Forks, Washington has received quite a bit of attention in recent years. The town was not only a setting for the book-to-movie series Twilight (which was actually filmed mostly in Vancouver), but it's also home to a gorgeous Pacific landscape. When it comes to beachcombing, there aren't many better places in which to do so than on the Pacific Coast. And when the love of both the beach and its unique oddities are combined, one can only get one thing: a beachcombing museum.


The unique roadside attraction known as John's Beachcombing Museum has drawn in visitors from all over who are visiting Forks. The items found within it range in variety from things that are very well expected on the beach, to things that one couldn't even imagine washing ashore.

Related: Giant Legos And Strange Fossils: The Weirdest Things Ever Found On Beaches

John's (Very Unique) Beachcombing Museum

The Discover Forks visitor website describes John's Beachcombing Museum as being a home for 'treasures from around the world.' The owner and mastermind behind this intriguing museum, John Anderson, has spent decades searching for those treasures. Although the museum only recently opened within the last decade, Anderson has been combing the local beaches since 1976. Over three decades of beach walking has yielded a fruitful bounty of unique, curious, and intricate findings, all of which can be seen on display at his Forks museum. The beachcombing began as a search for glass buoys, something that went out of use after the early 20th century and dates all the way back to the 19th century. While out searching for these, Anderson discovered that the beach can hold a myriad of things for the eager explorer - and it's not all driftwood and dirt.

Among the findings that Anderson has picked up, the most interesting are those which tell a story. While searching the beach, he's even stumbled upon a mammoth tooth, which is on display for visitors and is, indeed, part of the prehistoric era. Those who have a zest for long-lost love or finding friendship in unusual places will be thrilled to find a collection of messages in bottles, all of which Anderson does his best to reply to. Of those letters that have been picked up along the shore, many, according to Atlas Obscura, came from school children in Japan who had written them following the devastating tsunami that struck in 2011. In short, the museum is so much more than a display of oddities picked up at local beaches - it's a wild ride through items that tell stories, and just happen to have been given to the land from the sea.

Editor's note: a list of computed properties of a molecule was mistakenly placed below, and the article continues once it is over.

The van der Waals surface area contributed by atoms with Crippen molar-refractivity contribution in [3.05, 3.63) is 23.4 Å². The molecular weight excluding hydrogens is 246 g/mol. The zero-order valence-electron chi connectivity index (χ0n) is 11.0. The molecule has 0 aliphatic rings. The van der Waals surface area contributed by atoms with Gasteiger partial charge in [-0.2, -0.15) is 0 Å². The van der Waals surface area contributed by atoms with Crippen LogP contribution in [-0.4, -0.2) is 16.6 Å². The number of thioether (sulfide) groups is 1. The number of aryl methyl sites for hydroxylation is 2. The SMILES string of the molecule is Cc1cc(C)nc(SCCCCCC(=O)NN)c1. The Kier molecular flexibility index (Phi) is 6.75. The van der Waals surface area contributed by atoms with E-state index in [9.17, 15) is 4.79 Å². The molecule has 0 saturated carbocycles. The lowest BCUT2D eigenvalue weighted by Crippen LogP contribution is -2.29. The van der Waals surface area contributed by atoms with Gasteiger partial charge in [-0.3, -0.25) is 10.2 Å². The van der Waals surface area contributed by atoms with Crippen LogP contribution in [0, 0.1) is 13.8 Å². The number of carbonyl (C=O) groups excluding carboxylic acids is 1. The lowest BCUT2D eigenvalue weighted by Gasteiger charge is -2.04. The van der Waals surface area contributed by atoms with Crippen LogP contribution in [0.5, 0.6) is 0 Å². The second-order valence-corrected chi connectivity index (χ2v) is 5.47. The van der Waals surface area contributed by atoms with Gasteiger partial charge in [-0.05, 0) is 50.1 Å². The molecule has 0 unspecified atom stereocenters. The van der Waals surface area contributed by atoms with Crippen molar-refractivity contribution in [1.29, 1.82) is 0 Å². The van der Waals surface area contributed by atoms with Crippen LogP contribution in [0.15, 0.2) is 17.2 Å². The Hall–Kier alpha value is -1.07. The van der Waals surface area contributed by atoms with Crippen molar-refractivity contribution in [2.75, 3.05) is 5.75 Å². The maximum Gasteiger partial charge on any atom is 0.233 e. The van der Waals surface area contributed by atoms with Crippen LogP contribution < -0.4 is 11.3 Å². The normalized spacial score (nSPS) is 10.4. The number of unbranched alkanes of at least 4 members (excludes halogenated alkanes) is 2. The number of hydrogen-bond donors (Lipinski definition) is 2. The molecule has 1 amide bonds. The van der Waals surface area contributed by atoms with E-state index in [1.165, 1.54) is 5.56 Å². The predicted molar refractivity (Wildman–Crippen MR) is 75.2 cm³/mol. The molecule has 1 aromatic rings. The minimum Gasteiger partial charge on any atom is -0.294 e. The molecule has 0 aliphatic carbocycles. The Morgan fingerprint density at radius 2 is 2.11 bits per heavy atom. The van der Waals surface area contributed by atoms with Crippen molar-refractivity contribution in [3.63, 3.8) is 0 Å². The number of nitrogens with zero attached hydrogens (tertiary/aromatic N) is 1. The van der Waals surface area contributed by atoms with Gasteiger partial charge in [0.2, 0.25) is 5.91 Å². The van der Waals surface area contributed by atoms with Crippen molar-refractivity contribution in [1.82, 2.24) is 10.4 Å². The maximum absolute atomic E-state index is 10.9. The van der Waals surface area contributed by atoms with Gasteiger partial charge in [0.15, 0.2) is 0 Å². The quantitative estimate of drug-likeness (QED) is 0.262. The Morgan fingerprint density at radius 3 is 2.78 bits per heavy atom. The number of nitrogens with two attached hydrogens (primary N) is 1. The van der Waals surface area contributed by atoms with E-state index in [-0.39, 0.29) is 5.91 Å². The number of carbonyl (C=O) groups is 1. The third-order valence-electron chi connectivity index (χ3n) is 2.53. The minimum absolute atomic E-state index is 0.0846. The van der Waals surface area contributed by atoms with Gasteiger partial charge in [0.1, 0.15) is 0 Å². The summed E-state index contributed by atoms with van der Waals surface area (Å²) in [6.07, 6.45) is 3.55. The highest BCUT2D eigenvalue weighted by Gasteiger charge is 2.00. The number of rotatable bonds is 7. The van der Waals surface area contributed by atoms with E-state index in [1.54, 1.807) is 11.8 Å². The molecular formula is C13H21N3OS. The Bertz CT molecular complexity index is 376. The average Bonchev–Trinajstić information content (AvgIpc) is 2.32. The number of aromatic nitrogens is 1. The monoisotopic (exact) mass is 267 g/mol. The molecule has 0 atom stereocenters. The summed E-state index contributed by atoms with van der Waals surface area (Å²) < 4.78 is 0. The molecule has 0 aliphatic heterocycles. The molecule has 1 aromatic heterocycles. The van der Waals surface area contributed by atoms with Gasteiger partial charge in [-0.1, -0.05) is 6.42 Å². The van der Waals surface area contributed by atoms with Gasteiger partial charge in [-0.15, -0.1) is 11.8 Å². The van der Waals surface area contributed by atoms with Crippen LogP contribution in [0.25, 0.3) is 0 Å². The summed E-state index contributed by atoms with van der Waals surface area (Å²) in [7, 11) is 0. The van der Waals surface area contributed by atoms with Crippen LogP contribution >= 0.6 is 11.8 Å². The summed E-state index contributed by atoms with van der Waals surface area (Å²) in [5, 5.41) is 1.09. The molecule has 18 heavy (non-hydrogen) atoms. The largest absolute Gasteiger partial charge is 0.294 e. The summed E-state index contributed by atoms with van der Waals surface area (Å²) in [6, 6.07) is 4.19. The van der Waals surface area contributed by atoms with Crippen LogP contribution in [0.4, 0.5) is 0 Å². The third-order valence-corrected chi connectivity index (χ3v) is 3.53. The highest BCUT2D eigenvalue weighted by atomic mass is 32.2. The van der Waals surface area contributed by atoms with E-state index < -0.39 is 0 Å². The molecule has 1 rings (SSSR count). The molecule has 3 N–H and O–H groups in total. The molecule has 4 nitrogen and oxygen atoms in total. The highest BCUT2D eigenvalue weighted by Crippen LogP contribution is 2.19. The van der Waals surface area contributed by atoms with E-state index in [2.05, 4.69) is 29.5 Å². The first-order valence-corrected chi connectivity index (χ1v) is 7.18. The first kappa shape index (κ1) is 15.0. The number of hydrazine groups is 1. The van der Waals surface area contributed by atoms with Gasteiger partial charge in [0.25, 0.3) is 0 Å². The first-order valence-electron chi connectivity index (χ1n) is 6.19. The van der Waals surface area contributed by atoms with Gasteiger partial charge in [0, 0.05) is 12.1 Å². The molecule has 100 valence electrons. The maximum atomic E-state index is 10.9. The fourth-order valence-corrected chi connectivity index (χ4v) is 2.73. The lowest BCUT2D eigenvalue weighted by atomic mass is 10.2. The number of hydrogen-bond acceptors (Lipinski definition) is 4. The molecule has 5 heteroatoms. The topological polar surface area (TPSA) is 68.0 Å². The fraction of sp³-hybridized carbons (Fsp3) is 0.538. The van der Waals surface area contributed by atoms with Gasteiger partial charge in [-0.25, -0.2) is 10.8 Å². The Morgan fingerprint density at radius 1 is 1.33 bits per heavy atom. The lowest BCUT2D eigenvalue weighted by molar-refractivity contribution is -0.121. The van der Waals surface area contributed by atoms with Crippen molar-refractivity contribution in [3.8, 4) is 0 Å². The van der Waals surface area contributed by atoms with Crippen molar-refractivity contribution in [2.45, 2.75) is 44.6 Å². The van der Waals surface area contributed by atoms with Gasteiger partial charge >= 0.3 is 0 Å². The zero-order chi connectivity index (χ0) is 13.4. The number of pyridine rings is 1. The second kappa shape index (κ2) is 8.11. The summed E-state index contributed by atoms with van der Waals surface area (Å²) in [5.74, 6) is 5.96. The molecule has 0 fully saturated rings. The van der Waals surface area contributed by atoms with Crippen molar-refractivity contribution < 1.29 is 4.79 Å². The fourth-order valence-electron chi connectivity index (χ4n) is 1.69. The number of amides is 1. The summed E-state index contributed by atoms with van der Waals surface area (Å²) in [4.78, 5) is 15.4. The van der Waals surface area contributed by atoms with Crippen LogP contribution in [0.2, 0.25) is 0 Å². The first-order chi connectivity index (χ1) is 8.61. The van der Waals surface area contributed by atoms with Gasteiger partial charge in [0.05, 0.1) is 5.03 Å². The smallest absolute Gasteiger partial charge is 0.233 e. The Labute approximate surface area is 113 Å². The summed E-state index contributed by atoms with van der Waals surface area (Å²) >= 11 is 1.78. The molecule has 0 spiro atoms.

Visiting John's Beachcombing Museum

It could be said that this museum plays host to some of the most incredible things ever found on beaches. According to those who have visited, the experience is one that's unexpected but makes one think, nevertheless. Google Reviews claim that it's unlike any roadside attraction they've ever visited:

"This is not just another roadside attraction. It’s an extensive, expertly curated collection. An exhausting amount of material to browse. Glimpses of our humanity and culture told through the flotsam that lands on just a few miles of beach on the Olympic Peninsula. The container spills and tsunami debris were my favorite."

Another review recommends spending at least an hour or two walking through the museum, simply because of all of the letters one can read on display. Another gave it five stars, claiming contradictory emotions that really make visitors think about how their oceans are treated:

"Wow! This collection is devastatingly beautiful. It is absolutely amazing what John has collected over the years but also so very sad to see so much trash washed up on shore. Very friendly, very organized, and lots of information around the finds. Glad we stopped."

Regardless of whether one visits the museum to explore its unique finds, or to experience somewhat of a wake-up call in terms of what goes into the world's waterways, it's a worthy stop. At this point, the museum has become part of Forks history (at least, since 2015), putting on display a lost art that seems to resonate differently with everyone who walks through its doors.

Hours & Admission

  • Hours: Open daily during the summer from 10 AM - 5 PM, call ahead during the off-season
  • Admission: $5 for adults
  • Address: 143 Andersonville Ave, Forks, WA 98331
  • Unique Displays: Road signs, a binder full of messages from bottles, a buoy totem pole, a tree made out of found toothbrushes, floats, buoys, hard hats, camera bags, stuffed animals, gas cans, fishing lures, flippers, doll heads, cigarette lighters, grey whale skull, an anchor chain from the 16th century, a snake inside a sake bottle, A Rubicon 1 space probe panel, a 20-million-year-old mammoth tooth

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